Drug Dealing Tennessee Cop Sentenced to 10 Years in Kentucky Prison

Constable charged with selling drugs in Kentucky sentenced to decade in prison

tennessee cop
Tenn. constable pleads guilty to Pike drug conspiracy

A pill pushing Tennessee cop guilty of drug trafficking has been sentenced to 10 years in federal prison. The judge also fined 69-year-old Bobby Roy Justice $60,000. Justice plead guilty to the drug charge in May 2018. He was initially arrested in Pike County in 2014. He was found with oxycodone, oxymorphone and Xanax during a traffic stop.

Tennessee Cop Sentenced to 10 Years in Kentucky Prison
Bobby Roy Justice

The Tennessee cop was an elected constable in Jefferson County, Tn. until he resigned this year, after being indicted in January. He was also a volunteer sheriff’s deputy in Pike County for about 40 years.

Justice was charged with possessing drugs and conspiring to sell pain pills between 2009 and August 2014 after being found with the pills during the traffic stop. He admitted to police that he got the prescription pills in Florida and recruited people in Pike County to sell them. At the time, Florida’s laws on pain medication was less strict. Before the toughened laws, grabbing pills from Florida was a common practice. It was easier than getting the pills in Kentucky which used a prescription-monitoring system.

U.S. Attorney Robert M. Duncan Jr issued a news release detailing the case involving the Tennessee cop. In the release he revealed Justice trafficked more than 90,000 oxycodone pills to the Pike County area in five years.

Justice’s attorney, Michael B. Fox, defended his client’s actions blaming it on injuries he received while working for the United Mine Workers of America and in construction. Doctors prescribed Justice a gross and negligent amount of pain medication which he became addicted to. One Ohio doctor prescribed Justice a staggering 600 pain pills a month in the early 2000s. That doctor’s license was later stripped over the pill mill operation.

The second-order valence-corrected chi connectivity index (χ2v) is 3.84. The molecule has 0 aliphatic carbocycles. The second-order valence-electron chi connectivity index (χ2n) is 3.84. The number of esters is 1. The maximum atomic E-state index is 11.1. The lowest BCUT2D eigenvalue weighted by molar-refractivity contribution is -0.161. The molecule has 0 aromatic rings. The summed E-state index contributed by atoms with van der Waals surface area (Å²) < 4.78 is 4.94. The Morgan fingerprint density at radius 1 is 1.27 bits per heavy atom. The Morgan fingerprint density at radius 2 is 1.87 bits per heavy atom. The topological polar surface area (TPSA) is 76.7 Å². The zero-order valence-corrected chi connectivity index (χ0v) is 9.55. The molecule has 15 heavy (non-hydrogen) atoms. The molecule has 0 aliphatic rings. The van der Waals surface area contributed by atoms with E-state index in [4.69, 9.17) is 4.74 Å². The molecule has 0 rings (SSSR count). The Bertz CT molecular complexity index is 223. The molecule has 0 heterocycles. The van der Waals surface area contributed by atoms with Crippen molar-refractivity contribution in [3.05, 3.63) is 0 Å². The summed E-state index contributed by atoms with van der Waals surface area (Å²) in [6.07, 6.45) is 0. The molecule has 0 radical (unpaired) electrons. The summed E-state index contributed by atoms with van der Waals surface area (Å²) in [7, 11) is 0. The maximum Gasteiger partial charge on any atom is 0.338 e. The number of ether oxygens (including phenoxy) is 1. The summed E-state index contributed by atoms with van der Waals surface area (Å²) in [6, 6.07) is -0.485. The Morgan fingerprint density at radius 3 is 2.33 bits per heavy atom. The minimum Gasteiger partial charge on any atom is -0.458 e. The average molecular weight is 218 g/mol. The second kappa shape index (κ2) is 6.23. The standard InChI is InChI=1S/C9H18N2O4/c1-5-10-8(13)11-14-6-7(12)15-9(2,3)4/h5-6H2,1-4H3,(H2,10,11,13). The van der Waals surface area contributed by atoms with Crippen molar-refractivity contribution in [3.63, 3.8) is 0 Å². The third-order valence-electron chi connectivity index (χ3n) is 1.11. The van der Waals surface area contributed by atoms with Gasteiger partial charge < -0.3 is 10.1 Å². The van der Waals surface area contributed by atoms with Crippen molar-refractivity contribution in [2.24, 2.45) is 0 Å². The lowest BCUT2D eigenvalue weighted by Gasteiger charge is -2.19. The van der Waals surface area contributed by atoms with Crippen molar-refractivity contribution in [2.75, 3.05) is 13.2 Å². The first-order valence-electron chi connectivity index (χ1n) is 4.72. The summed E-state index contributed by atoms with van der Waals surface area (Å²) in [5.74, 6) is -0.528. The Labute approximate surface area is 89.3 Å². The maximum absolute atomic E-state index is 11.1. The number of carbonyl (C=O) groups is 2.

Injuries and pain limited Justice’s ability to work, so he turned to selling some of his medication.

Chief U.S. District Judge Karen K. Caldwell sentenced Justice on Sept. 10.

The Tennessee cop has been on the other side of the law before. He was indicted in 2003 for his role in a vote-buying case. That case received widespread attention because of some of the others involved, including former state Sen. John Doug Hays, a Democrat, and Ross Harris, a wealthy coal operator. Harris was accused of funnelling money to candidates through straw contributors. Hays was later convicted of mail fraud, but an appeals court overturned the conviction. Harris died of cancer after being convicted. The charges were dropped against Justice.

A detective testified that after the traffic stop that led to the drug charges against Justice years later, he told federal authorities “he was compensated $120,000 to ‘keep his mouth shut’ and not provide any information in a prior vote-buying conspiracy and prosecution against Ross Harris,” according to a court record